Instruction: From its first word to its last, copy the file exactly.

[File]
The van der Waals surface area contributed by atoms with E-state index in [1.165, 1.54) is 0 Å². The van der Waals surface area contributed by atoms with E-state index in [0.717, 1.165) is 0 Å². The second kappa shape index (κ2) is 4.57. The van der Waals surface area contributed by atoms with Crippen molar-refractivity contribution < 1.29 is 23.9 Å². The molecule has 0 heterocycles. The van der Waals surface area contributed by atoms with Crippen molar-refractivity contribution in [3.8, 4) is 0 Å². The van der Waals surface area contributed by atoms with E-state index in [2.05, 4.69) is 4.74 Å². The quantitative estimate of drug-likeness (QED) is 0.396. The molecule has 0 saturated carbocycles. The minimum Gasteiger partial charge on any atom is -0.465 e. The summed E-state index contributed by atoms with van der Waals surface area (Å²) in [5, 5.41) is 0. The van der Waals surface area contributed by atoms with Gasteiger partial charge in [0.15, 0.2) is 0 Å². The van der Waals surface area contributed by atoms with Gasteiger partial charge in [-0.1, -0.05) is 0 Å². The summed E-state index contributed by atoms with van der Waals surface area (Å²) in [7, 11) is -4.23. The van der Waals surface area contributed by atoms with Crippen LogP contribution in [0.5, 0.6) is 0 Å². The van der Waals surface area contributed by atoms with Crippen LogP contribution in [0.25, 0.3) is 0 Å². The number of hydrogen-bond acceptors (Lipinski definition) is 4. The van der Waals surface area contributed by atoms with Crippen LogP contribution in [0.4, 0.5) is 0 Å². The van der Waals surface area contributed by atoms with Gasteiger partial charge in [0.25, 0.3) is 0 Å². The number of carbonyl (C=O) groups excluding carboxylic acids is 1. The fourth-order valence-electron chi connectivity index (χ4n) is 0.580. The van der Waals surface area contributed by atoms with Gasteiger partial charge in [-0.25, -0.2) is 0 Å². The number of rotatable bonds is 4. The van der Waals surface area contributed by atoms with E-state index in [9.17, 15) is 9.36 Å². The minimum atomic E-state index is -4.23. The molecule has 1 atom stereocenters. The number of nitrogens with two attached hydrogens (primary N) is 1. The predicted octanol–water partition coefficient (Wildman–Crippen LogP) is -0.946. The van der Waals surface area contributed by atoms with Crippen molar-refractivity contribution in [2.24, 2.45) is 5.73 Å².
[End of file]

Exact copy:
The van der Waals surface area contributed by atoms with E-state index in [1.165, 1.54) is 0 Å². The van der Waals surface area contributed by atoms with E-state index in [0.717, 1.165) is 0 Å². The second kappa shape index (κ2) is 4.57. The van der Waals surface area contributed by atoms with Crippen molar-refractivity contribution < 1.29 is 23.9 Å². The molecule has 0 heterocycles. The van der Waals surface area contributed by atoms with Crippen molar-refractivity contribution in [3.8, 4) is 0 Å². The van der Waals surface area contributed by atoms with E-state index in [2.05, 4.69) is 4.74 Å². The quantitative estimate of drug-likeness (QED) is 0.396. The molecule has 0 saturated carbocycles. The minimum Gasteiger partial charge on any atom is -0.465 e. The summed E-state index contributed by atoms with van der Waals surface area (Å²) in [5, 5.41) is 0. The van der Waals surface area contributed by atoms with Gasteiger partial charge in [0.15, 0.2) is 0 Å². The van der Waals surface area contributed by atoms with Gasteiger partial charge in [-0.1, -0.05) is 0 Å². The summed E-state index contributed by atoms with van der Waals surface area (Å²) in [7, 11) is -4.23. The van der Waals surface area contributed by atoms with Crippen LogP contribution in [0.5, 0.6) is 0 Å². The van der Waals surface area contributed by atoms with Crippen LogP contribution in [0.25, 0.3) is 0 Å². The number of hydrogen-bond acceptors (Lipinski definition) is 4. The van der Waals surface area contributed by atoms with Crippen LogP contribution in [0.4, 0.5) is 0 Å². The van der Waals surface area contributed by atoms with Gasteiger partial charge in [0.25, 0.3) is 0 Å². The number of carbonyl (C=O) groups excluding carboxylic acids is 1. The fourth-order valence-electron chi connectivity index (χ4n) is 0.580. The van der Waals surface area contributed by atoms with Gasteiger partial charge in [-0.25, -0.2) is 0 Å². The number of rotatable bonds is 4. The van der Waals surface area contributed by atoms with E-state index in [9.17, 15) is 9.36 Å². The minimum atomic E-state index is -4.23. The molecule has 1 atom stereocenters. The number of nitrogens with two attached hydrogens (primary N) is 1. The predicted octanol–water partition coefficient (Wildman–Crippen LogP) is -0.946. The van der Waals surface area contributed by atoms with Crippen molar-refractivity contribution in [2.24, 2.45) is 5.73 Å².